"I don't think it's really been too much of a transition. I think we're back to where we feel comfortable in a 4-3 attacking front. We're just really going to be able to get after. That's what we were all recruited to play, all of us currently rotating on the D-line, we were recruited to play in a 4-3, like Worm, Taco, all of them, we were all recruited to play in this type of defense. I think it helps out a little bit more, it's a little better fit for us, and it's something that we do really well."
JUB: So who's more intense, Harbaugh or Brown?
"I don't know, I think they complement one another. (laughs) I mean, obviously Coach Harbaugh is running more of the offensive stuff, Coach Brown's on the defense screaming. I guess it's both of them just getting after it every day."
Talk about the challenge of facing that offense and that offensive line and how it's helped you guys improve.
"Our offensive line has improved a lot. We have a lot of returning starters, a lot of guys that are used to playing with each other. They know what the other man is going to do when they're lining up. I think it's been great for us to play against some of them. We have a lot of NFL guys that could play at the next level that are really talented, strong, quick. I think it's helped a lot with us, too."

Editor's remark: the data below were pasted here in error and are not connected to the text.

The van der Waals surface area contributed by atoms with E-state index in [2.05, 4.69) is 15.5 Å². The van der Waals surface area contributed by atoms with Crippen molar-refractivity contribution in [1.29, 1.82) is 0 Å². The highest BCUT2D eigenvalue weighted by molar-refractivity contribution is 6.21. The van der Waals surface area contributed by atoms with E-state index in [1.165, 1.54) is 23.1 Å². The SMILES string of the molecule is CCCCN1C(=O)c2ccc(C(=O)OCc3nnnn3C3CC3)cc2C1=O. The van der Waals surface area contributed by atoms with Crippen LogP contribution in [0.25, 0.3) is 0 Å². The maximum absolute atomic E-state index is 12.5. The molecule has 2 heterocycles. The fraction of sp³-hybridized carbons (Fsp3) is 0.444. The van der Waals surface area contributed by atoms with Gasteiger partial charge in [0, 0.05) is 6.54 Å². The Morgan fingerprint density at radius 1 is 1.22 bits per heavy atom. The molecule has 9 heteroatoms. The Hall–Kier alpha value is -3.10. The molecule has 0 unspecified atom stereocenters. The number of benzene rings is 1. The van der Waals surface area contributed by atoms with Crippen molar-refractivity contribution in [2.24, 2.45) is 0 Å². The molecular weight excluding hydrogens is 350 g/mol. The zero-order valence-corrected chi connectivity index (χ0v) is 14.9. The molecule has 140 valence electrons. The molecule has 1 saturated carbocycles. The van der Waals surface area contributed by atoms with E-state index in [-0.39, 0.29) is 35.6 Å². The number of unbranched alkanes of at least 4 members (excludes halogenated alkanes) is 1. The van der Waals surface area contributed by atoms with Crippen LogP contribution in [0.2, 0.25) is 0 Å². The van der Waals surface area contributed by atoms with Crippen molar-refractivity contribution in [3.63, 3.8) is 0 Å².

Talk about that secondary. They've got a lot of high-level players. I see you smiling...
"Yeah. (laughs) They're good, they're really good. We can do whatever with them. We can play a lot of man and not have to worry too much. We know they're going to have us, they're going to stick to their coverage, and they're not gonna get beat deep. It lets us do so much from a defensive front when you have guys who can cover. We can send blitzes, it's so much we can do with those guys because of how good they are."
MGoQuestion: It seemed like most of the pressure last year was generated from the defensive line running stunts. It it an emphasis this year to find more ways to get to the quarterback?
"I think we'll be able to get to the quarterback. Obviously Coach Brown is blitzing a lot. We're just going to be able to get after. I don't think we're going to need to run too many stunts, but stunts help—it confuses the O-line and gets them out of place. Any way to get a sack is a sack, whether it's a stunt or not doesn't really matter."